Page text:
The volume of each sample or reagent droplet is determined simply by the area of the electrode adjacent to each reservoir and in this particular system is less than 200 nL, dispensed with an imprecision of <2% error.

For an enzymatic assay, a sample droplet is mixed with a reagent droplet, the mixed droplet is incubated for 1 h, the reaction is stopped by adding a droplet of quenching reagent, and the resulting droplet is moved to a fixed location where a detector reads the fluorescence from the reaction product. Finally, the droplet is moved to a waste reservoir. On the current production cartridge, the maximum number of samples is 44 (four fixed reservoirs are required for calibration) and the maximum number of enzyme reagent wells is five [11][13]. Each enzymatic reaction is independently carried out within a discrete droplet; thus, there would be up to 220 individual reactions taking place on the cartridge. It is noteworthy that sample droplets may traverse the same electrodes with minimal cross-contamination or carry-over because the moving droplets are not in direct physical contact with the electrodes [9]. The cartridge cannot be reused; it is designed to be disposable.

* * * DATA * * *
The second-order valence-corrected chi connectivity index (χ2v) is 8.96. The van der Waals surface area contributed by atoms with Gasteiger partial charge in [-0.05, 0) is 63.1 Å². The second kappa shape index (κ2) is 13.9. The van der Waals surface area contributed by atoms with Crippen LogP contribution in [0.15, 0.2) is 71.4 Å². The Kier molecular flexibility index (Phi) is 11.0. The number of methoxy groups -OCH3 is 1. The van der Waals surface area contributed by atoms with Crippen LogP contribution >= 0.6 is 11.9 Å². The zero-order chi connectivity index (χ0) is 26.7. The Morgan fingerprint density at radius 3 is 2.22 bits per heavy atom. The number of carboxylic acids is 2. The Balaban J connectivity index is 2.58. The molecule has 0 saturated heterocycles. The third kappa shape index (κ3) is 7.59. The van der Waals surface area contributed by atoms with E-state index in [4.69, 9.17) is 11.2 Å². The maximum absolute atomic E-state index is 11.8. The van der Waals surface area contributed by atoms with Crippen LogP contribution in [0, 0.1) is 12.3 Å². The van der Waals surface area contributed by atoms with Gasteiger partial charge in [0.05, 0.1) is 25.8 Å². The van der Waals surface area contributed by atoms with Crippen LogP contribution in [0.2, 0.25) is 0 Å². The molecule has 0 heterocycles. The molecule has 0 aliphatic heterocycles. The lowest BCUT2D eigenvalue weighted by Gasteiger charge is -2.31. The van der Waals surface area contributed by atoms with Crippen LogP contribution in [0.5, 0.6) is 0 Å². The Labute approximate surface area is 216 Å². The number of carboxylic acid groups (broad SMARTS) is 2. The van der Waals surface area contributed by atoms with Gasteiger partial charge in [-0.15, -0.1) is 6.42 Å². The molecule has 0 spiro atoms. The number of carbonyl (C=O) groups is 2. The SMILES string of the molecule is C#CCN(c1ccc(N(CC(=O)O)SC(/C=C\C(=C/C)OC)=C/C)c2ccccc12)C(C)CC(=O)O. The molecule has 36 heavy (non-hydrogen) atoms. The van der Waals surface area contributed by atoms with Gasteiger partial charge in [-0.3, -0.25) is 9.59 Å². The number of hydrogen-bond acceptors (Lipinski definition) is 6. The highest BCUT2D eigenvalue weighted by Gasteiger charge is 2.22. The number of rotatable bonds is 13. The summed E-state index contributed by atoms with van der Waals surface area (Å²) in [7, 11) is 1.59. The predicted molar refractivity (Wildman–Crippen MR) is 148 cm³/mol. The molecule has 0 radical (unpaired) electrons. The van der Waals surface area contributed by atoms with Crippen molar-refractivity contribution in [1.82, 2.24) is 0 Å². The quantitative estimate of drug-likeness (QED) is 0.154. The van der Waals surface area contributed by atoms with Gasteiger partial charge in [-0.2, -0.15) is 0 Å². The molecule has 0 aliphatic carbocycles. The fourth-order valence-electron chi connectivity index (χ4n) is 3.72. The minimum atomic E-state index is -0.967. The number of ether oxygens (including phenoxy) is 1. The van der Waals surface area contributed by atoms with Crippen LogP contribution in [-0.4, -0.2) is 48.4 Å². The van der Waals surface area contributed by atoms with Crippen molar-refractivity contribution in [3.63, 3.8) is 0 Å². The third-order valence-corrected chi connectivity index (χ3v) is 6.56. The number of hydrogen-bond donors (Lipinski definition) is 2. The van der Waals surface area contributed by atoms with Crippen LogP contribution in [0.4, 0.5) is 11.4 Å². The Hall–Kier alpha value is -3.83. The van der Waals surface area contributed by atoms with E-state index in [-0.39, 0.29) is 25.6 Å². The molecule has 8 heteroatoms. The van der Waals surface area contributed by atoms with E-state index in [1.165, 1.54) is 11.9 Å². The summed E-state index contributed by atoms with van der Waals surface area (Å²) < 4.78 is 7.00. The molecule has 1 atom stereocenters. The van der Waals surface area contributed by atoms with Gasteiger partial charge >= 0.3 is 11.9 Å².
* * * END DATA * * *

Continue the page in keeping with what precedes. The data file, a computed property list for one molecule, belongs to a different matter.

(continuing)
2.2. Development and Commercialization of the DMF Platform

After the pilot study in Illinois [12], which was performed as mentioned earlier with a prototype cartridge limited to only 12 sample inputs, modifications and improvements were made that led to a much more practical model for high-throughput NBS [11][13]. This product, developed by Advanced Liquid Logic in 2012, was offered to the Missouri Public Health Laboratory (MSPHL) as a practical solution to their mandate to screen for multiple LSDs and included new reagents prepared under good laboratory practice (GLP) conditions. Consisting of two workstations, each with four DMF instruments controlled by a single computer, it had the capacity to analyze 640 DBS samples per 8 h shift. It was installed in the MSPHL in less than one day, whence the program launched a full-population pilot study in January 2013 for four LSDs—Fabry, Gaucher, Pompe, and MPS I. This model subsequently was named SEEKER® by the company. At the time of its deployment in Missouri, it was not an FDA approved medical device.

Advanced Liquid Logic was acquired by Illumina, Inc. in July 2013, leading to a hiatus of approximately two years in further clinical DMF assay development until a new company, Baebies Inc., was founded in late 2014 and was able to resume research and development of DMF for NBS in mid-2015. The MSPHL NBS program was fully supported during this hiatus as a condition of the acquisition. In February 2017, SEEKER became the first United States Food and Drug Administration (FDA) authorized platform to screen newborns for LSDs [16]. It was also the first DMF device to be cleared by the FDA for clinical applications. It is noteworthy that the MSPHL program has been running for over 7.5 years with minimal modifications to the originally installed platform and is the longest-running prospective screening lab for MPS I in the US. Their publications are testimony to the effectiveness and robustness of DMF for LSD NBS [17][18].